Contrasting dark & light in Alison Wilding's sculptures at the Whitworth



Playing with light and dark, delicate and heavy, small and large, Alison Wilding's sculptural installations follow a flow similar to the game 'Paper, Scissors, Rock'. Each one defines itself through medium, texture or shape. Each one is organic. And each one feels unmistakably organic.

In such a huge imposing room its the physical attributes of the sculptures that fill the expanse of space. Wilding incorporates traditional processes with contemporary innovation to produce pieces that explore the differences between materials. Therefore enabling contrasts to be discovered, not only in each work, but when they are placed alongside each other.

The circular stone artwork is placed next to the latex mat with spikes, the concrete lily pond with silk material lilies 'floating' on top of it, the tetris-like wooden building blocks with round grey spheres located inside it to the ghostly William Morris wallpaper with a solitary brass pin attached to it against the wall.



Each element is a signifier to the 'whole picture', there is no one without the other. In Wilding's constructions there are usually two elements - a positive and a negative. This is up to the viewer to interpret.

"Every time I do something that surprises me in the studio, or make a connection I hadn't seen before."

Walking around the artworks I sense a mirroring of nature, whether it's the complex organic structure in 'In A Dark Wood' (2012) like the building blocks of DNA. By inserting cylindrical spheres it messes up the formulation and gives space to breathe within its usually tight formation.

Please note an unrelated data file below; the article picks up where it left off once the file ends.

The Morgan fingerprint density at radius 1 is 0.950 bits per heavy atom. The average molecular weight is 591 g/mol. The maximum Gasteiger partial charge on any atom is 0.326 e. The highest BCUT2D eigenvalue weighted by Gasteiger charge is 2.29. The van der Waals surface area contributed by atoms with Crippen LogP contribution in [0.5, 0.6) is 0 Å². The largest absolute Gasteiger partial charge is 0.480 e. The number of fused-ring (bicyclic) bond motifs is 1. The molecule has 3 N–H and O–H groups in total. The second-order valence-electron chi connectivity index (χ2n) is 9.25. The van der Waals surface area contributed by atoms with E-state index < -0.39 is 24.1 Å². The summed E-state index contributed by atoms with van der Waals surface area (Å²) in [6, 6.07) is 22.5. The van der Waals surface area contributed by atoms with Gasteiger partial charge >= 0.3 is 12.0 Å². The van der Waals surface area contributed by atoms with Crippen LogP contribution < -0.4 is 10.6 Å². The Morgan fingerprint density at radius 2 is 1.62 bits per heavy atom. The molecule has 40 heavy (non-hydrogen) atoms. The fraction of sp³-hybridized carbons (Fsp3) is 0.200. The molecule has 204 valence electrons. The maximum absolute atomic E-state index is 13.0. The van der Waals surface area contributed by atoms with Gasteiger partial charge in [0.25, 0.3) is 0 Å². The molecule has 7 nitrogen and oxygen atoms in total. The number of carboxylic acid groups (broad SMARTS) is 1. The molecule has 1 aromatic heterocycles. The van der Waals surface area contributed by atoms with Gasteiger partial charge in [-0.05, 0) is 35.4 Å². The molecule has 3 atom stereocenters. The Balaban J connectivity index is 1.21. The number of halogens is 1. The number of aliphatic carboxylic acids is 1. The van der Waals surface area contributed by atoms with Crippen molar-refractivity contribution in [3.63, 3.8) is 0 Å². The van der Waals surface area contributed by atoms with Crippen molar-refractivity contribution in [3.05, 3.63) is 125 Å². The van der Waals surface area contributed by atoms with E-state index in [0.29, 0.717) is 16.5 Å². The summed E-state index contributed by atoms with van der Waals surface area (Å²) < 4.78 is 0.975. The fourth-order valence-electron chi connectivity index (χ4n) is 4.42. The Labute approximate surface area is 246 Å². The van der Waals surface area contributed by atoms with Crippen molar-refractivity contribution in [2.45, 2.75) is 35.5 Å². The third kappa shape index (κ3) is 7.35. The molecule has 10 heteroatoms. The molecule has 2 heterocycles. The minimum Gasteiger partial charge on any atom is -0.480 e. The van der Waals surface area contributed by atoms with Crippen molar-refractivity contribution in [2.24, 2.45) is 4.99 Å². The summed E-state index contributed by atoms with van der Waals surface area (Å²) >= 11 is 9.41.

Alternatively 'Disposition' (2012) refers to a scene in the Passion of Christ, one of death and re-birth, as though you could roll the concrete 'boulder' away to reveal the spirit of Christ. It makes for both an intellectual and emotive experience.

Listening to a video where she talks about the materials she uses, Wilding says sometimes using the wrong material is the correct thing to use. It makes it more interesting and tells you something you didn't know before. She learns something new. This is definitely the same feeling I have as I learn more about the narrative in her sculptures. We all learn something new.








On until 12th August

The Whitworth
Oxford Road
Manchester

www.whitworth.manchester.ac.uk/whats-on/exhibitions/upcomingexhibitions/alisonwilding/




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